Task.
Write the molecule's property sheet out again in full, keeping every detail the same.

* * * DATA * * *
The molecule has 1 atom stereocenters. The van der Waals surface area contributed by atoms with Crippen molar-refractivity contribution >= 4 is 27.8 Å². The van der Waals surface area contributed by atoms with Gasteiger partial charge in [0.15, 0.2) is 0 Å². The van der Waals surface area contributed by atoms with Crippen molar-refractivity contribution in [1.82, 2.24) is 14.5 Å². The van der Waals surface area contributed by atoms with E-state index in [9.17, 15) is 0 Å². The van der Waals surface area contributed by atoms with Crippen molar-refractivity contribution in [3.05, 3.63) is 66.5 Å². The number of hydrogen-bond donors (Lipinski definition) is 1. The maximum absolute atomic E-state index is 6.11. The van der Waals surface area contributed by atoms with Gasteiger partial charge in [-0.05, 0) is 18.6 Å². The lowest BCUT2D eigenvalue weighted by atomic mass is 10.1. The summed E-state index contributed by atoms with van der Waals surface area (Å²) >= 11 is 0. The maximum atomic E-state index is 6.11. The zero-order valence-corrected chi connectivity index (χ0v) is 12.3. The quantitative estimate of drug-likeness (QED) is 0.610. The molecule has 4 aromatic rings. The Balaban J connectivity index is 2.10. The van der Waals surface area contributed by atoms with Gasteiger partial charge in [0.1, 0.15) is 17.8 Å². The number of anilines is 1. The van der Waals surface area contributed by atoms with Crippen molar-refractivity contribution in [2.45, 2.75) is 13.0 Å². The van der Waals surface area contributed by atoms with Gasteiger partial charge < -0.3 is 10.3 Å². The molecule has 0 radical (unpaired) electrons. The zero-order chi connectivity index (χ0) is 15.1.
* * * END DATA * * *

The molecule has 1 atom stereocenters. The van der Waals surface area contributed by atoms with Crippen molar-refractivity contribution >= 4 is 27.8 Å². The van der Waals surface area contributed by atoms with Gasteiger partial charge in [0.15, 0.2) is 0 Å². The van der Waals surface area contributed by atoms with Crippen molar-refractivity contribution in [1.82, 2.24) is 14.5 Å². The van der Waals surface area contributed by atoms with E-state index in [9.17, 15) is 0 Å². The van der Waals surface area contributed by atoms with Crippen molar-refractivity contribution in [3.05, 3.63) is 66.5 Å². The number of hydrogen-bond donors (Lipinski definition) is 1. The maximum absolute atomic E-state index is 6.11. The van der Waals surface area contributed by atoms with Gasteiger partial charge in [-0.05, 0) is 18.6 Å². The lowest BCUT2D eigenvalue weighted by atomic mass is 10.1. The summed E-state index contributed by atoms with van der Waals surface area (Å²) >= 11 is 0. The maximum atomic E-state index is 6.11. The zero-order valence-corrected chi connectivity index (χ0v) is 12.3. The quantitative estimate of drug-likeness (QED) is 0.610. The molecule has 4 aromatic rings. The Balaban J connectivity index is 2.10. The van der Waals surface area contributed by atoms with Gasteiger partial charge in [0.1, 0.15) is 17.8 Å². The number of anilines is 1. The van der Waals surface area contributed by atoms with Crippen molar-refractivity contribution in [2.45, 2.75) is 13.0 Å². The van der Waals surface area contributed by atoms with Gasteiger partial charge < -0.3 is 10.3 Å². The molecule has 0 radical (unpaired) electrons. The zero-order chi connectivity index (χ0) is 15.1.